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Equal pay, equal punishment, equal media representation
18 July 2014
There is no denying that life for women and girls has changed, sometimes for the better, sometimes not.
Recent debate sparked by conservative education academic Kevin Donnelly around having “no problem” with corporal punishment in schools raises the spectre of gender equality in a very different way. Dr Donnelly has been appointed to review the national schools curriculum by the Federal Government.
If our schools are working to create gender equality through education, how would corporal punishment sit within that? Would it be applied equally to girls as boys? If not, why not? If the school system’s aim is to eradicate bullying and the inequality inherent within bullying behaviours (and by all intents and purposes that would appear to be the case), how does the notion of corporal punishment fit within that scheme?
With the G20 almost upon our shores, ensuring the gender lens is out and polished is important, no more so than when it comes to economic representation of women. (The above graphic representation from a US source highlighting gender pay inequity is a case in point.)
In a recent statement from Oxfam, using various research statistics it has been able to gather, the NFP points out that even in developed countries gender equality still has a way to go:
Equal pay for equal work
As an Australian woman you are still 75 years behind on pay equality.
The monetary value of unpaid care work (and let’s face it, that is mainly women’s role) is estimated at anything from 10 percent to over 50 percent of GDP. An additional 20–60 percent of GDP would be added if the hidden contribution of unpaid work was recognized and valued. (That’s all the work women do with the kids, older parents, in the home, at the tuckshop…)
If women’s paid employment rates were the same as men’s, the USA’s GDP would increase by nine percent.
The 2012 ‘World Development Report: Gender Equality and Development’ argues that “gender equality is a core development objective in its own right… and smart economics. Greater gender equality can enhance productivity, improve development outcomes for the next generation, and make institutions more representative.”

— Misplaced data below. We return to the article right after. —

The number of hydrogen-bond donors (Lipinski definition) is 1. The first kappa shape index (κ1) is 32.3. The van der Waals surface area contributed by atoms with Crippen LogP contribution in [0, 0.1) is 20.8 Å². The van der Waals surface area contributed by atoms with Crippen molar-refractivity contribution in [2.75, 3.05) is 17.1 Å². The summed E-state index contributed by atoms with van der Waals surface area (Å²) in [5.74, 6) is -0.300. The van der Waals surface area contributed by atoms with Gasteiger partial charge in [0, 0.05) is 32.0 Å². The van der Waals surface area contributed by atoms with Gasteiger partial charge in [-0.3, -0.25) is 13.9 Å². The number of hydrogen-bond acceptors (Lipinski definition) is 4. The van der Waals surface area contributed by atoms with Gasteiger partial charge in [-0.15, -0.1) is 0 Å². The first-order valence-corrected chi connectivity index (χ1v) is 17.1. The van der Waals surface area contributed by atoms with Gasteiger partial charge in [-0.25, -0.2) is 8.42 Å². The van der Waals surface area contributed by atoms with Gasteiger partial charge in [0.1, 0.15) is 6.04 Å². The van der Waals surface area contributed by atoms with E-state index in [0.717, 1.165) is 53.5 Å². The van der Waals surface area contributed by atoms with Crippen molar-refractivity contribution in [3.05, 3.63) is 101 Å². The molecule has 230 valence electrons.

The Report goes on to focus on four areas for work: “(i) reducing excess female mortality and closing education gaps where they remain, (ii) improving access to economic opportunities for women (iii) increasing women's voice and agency in the household and in society and (iv) limiting the reproduction of gender inequality across generations”.
Westpac and diversity
Westpac set a target to increase the percentage of women in leadership roles in the organisation from 33 percent to 40 percent by 2014, recognising the organisation would benefit from a more diverse pool of talent. The target was achieved two years ahead of schedule and the organisation has now set an aspirational target of 50 percent female representation within leadership roles by 2017.
Media representation and women
In one of our recent Ruby pieces we looked at the portrayal and inclusion of women in media on every level through the eyes of two US-based organisations: The Geena Davis Institute on Gender in Media, founded by actress Geena Davis (above), and the Women’s Media Center, founded by actress and activist Jane Fonda, Robin Morgan, and Gloria Steinem (the feminist, author and activist who turns 80 this year).
It didn't take the Geena Davis Institute much to uncover this fact:
- Females are also underrepresented behind the camera. Across 1,565 content creators, only 7% of directors, 13% of writers, and 20% of producers are female. This translates to 4.8 males working behind-the-scenes to every one female.
The information collected by these two organisations would make a movie. In fact it has: http://therepresentationproject.org/films/miss-representation/